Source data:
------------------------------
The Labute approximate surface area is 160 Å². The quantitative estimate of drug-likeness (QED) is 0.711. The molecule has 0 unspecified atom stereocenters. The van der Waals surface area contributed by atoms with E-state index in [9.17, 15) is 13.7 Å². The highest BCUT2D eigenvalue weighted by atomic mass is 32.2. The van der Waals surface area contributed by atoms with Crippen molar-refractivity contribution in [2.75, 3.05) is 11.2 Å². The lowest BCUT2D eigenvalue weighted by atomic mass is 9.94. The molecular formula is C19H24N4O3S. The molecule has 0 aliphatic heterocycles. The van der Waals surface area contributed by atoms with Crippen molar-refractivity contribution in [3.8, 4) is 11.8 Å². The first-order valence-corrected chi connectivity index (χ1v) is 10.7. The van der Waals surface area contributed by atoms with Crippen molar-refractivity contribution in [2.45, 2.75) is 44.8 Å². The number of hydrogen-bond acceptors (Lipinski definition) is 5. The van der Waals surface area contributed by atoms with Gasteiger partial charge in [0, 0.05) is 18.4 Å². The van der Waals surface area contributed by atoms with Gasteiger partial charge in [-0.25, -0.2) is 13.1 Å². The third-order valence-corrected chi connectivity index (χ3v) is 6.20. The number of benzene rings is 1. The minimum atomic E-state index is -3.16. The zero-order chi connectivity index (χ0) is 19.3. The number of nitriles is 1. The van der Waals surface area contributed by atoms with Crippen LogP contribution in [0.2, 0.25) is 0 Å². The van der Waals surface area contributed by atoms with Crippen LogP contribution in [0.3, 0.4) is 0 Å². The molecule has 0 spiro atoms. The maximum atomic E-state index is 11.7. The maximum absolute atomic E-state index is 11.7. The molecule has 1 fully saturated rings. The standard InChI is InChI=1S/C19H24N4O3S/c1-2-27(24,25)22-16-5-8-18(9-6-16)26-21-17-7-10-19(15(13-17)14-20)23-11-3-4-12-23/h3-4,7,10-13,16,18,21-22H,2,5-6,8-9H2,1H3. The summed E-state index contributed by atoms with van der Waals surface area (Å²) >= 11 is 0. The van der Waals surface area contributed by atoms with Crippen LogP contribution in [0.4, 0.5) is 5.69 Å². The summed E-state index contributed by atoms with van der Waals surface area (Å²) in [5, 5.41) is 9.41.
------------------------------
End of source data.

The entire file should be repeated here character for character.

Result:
The Labute approximate surface area is 160 Å². The quantitative estimate of drug-likeness (QED) is 0.711. The molecule has 0 unspecified atom stereocenters. The van der Waals surface area contributed by atoms with E-state index in [9.17, 15) is 13.7 Å². The highest BCUT2D eigenvalue weighted by atomic mass is 32.2. The van der Waals surface area contributed by atoms with Crippen molar-refractivity contribution in [2.75, 3.05) is 11.2 Å². The lowest BCUT2D eigenvalue weighted by atomic mass is 9.94. The molecular formula is C19H24N4O3S. The molecule has 0 aliphatic heterocycles. The van der Waals surface area contributed by atoms with Crippen molar-refractivity contribution in [3.8, 4) is 11.8 Å². The first-order valence-corrected chi connectivity index (χ1v) is 10.7. The van der Waals surface area contributed by atoms with Crippen molar-refractivity contribution in [2.45, 2.75) is 44.8 Å². The number of hydrogen-bond acceptors (Lipinski definition) is 5. The van der Waals surface area contributed by atoms with Gasteiger partial charge in [0, 0.05) is 18.4 Å². The van der Waals surface area contributed by atoms with Gasteiger partial charge in [-0.25, -0.2) is 13.1 Å². The third-order valence-corrected chi connectivity index (χ3v) is 6.20. The number of benzene rings is 1. The minimum atomic E-state index is -3.16. The zero-order chi connectivity index (χ0) is 19.3. The number of nitriles is 1. The van der Waals surface area contributed by atoms with Crippen LogP contribution in [0.2, 0.25) is 0 Å². The van der Waals surface area contributed by atoms with Crippen LogP contribution in [0.3, 0.4) is 0 Å². The molecule has 0 spiro atoms. The maximum atomic E-state index is 11.7. The maximum absolute atomic E-state index is 11.7. The molecule has 1 fully saturated rings. The standard InChI is InChI=1S/C19H24N4O3S/c1-2-27(24,25)22-16-5-8-18(9-6-16)26-21-17-7-10-19(15(13-17)14-20)23-11-3-4-12-23/h3-4,7,10-13,16,18,21-22H,2,5-6,8-9H2,1H3. The summed E-state index contributed by atoms with van der Waals surface area (Å²) >= 11 is 0. The van der Waals surface area contributed by atoms with Crippen LogP contribution in [0.4, 0.5) is 5.69 Å². The summed E-state index contributed by atoms with van der Waals surface area (Å²) in [5, 5.41) is 9.41.